Business applications are all about data. One needs to be able to access data easily and also update existing data or create new records/entries. Since the days of dBase, table based abstractions have been a favorite in modeling data. When data is mapped to tables in a straightforward fashion (i.e. data is in Excel sheets) this works well for both reading and writing. When things get complicated, one needs to write queries (or data access code) to get data into a table form for the client to read. This works fine for reading existing data but updating data can get complicated. It is non-trivial to update data when data is replicated in multiple tables, or replicated across multiple systems. This is almost always the case when we are talking about enterprise scale applications.

A platform is Low-Code to the extent that it can abstract the data access layer in an enterprise setting. If each new application requires custom queries and data aggregators for data access, we end up writing a lot of complicated code (or queries) that needs to be maintained.

3. Business rules

One of the biggest issues in application development that separates an enterprise application from a simple application is the number of checks that needs to be performed in every screen or transaction. There are controls and filters on what data a user can see across several dimensions (like users position in organization, role, physical location, clearance level), combinations of permitted values (for form A, you can only pick products from list B but if you had filled the form before in the last 3 months you can also pick from list C, and Managers can also pick from list D). A low-code platform needs to provide means to code such rules efficiently, and also in a way that should make maintenance of these rules simpler. In a complex business environment, description and management of these rules usually dominate application development. A transaction with 4 or 5 database queries can contain 1000 or more lines of code doing the checks if a transaction is permitted with the given input data.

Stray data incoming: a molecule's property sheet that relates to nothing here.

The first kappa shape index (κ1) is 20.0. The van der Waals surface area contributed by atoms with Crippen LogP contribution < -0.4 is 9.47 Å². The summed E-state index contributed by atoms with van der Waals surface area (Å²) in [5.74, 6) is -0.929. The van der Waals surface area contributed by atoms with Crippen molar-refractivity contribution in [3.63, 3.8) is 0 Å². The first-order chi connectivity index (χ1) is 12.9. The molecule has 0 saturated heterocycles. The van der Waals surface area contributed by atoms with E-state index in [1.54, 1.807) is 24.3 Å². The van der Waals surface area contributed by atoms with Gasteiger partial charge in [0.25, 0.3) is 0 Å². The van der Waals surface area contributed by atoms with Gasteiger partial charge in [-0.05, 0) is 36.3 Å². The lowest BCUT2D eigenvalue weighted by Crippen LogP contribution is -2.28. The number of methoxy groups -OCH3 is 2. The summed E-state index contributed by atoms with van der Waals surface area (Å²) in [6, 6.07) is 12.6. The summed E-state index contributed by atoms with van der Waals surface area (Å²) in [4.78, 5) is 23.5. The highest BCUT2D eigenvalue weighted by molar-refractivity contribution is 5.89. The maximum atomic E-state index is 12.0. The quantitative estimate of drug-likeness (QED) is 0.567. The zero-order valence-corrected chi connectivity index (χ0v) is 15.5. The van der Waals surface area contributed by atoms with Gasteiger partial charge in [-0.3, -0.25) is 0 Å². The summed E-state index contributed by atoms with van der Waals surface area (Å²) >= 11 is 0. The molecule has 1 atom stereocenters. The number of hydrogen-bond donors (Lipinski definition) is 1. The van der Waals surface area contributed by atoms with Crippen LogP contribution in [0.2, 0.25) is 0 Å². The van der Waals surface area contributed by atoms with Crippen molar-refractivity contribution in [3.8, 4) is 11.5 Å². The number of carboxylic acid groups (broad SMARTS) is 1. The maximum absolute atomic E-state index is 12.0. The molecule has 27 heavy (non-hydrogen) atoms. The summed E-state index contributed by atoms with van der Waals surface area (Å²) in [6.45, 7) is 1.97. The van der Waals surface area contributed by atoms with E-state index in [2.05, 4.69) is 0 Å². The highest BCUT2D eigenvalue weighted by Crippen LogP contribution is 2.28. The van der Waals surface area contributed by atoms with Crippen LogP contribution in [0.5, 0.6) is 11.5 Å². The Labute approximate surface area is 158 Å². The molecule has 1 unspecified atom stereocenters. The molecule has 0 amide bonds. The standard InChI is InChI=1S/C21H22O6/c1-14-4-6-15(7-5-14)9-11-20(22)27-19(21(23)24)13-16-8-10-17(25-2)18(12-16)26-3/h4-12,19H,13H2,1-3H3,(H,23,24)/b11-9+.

Some business rules are specific to a particular screen of an application but many business rules exist for all applications/screens to enforce, e.g. a salesperson should not access sales data outside his/her district. Without platform support, enforcing such rules across all screens, reports, and applications becomes very complex and a nightmare to maintain. With access to sensitive data, stakes become high and any change to an application requires thorough testing.

4. Integration